Chilly with rain;
High: 38, Low: 27.
Cold, flurries possible;
High: 31, Low: 14.
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'M' icers sweep
Irish, 4-3, 8-5.
One hundred and one years of editorial freedom
Vol. CI, No. 55
Ann Arbor, Michigan - Monday, January 13, 1992
Copyright ()1 992
The Michigan Daily
by Purvi Shah such a!
Daily Administration Reporter are hes
'U' continue despite recession
inimizing layoffs, they enue from direct corporate dona- ing for external funding," he said. is the University's greatest threat, state-funded. Because $800 million
to provide donations. tions has increased from $16 mil- "It depends somewhat on what the Roberson maintained. "The most of total revenue stems from th
ivate corporations are lion in 1990 to $18 million in corporation is interested in and our important effect of the recession University hospital, the state actu-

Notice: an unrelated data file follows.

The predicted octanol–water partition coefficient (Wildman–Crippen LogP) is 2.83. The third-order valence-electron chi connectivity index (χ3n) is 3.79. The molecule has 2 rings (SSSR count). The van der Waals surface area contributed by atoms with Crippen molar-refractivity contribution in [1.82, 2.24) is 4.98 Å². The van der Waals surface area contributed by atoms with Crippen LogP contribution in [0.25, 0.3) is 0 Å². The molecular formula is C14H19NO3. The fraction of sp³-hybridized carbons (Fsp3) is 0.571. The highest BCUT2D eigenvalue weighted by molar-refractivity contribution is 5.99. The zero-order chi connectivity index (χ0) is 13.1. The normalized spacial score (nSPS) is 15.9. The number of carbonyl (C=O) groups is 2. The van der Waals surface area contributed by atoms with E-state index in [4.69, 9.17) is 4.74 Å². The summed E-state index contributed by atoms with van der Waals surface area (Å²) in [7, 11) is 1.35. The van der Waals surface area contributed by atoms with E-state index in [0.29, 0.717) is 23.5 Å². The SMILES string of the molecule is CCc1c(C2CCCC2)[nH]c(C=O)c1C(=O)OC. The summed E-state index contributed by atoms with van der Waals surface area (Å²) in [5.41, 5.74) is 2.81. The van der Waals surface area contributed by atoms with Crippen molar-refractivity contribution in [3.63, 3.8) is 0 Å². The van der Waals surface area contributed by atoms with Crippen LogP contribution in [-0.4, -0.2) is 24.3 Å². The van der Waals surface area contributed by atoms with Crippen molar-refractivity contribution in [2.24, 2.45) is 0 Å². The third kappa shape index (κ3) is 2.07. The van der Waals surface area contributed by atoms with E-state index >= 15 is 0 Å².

bottom-line now," he 1991, Roberson said. program moves with theirs." has been the state's ability to sup- ally funds about 25 percent of th
He added that while companies Roberson added that this re- port the University," he said. "If University's academic programs.
donations accounted for still retain an interest in the Uni- search shift does not have a great the state of the economy doesn't Yet, Roberson said he was opti-
While college students and
their families are agonizing over
financial concerns in light of the
recent recession, University fund-
raising appears to be unhampered
by current economic pressures.
University fund-raisers say that
although they are receiving fewer
awards from private companies,
alumni donations are increasing
this year - due in part to the
breadth and success of the Univer-
sity's academic and athletic pro-
Joe Roberson, associate vice
president for Development, indi-
cated that because companies are
concerned with internal problems
by Jennifer Silverberg
Daily Staff Reporter
Like many University student
groups, Hillel, the second largest
umbrella organization on campus
next to UAC, is experiencing a fi-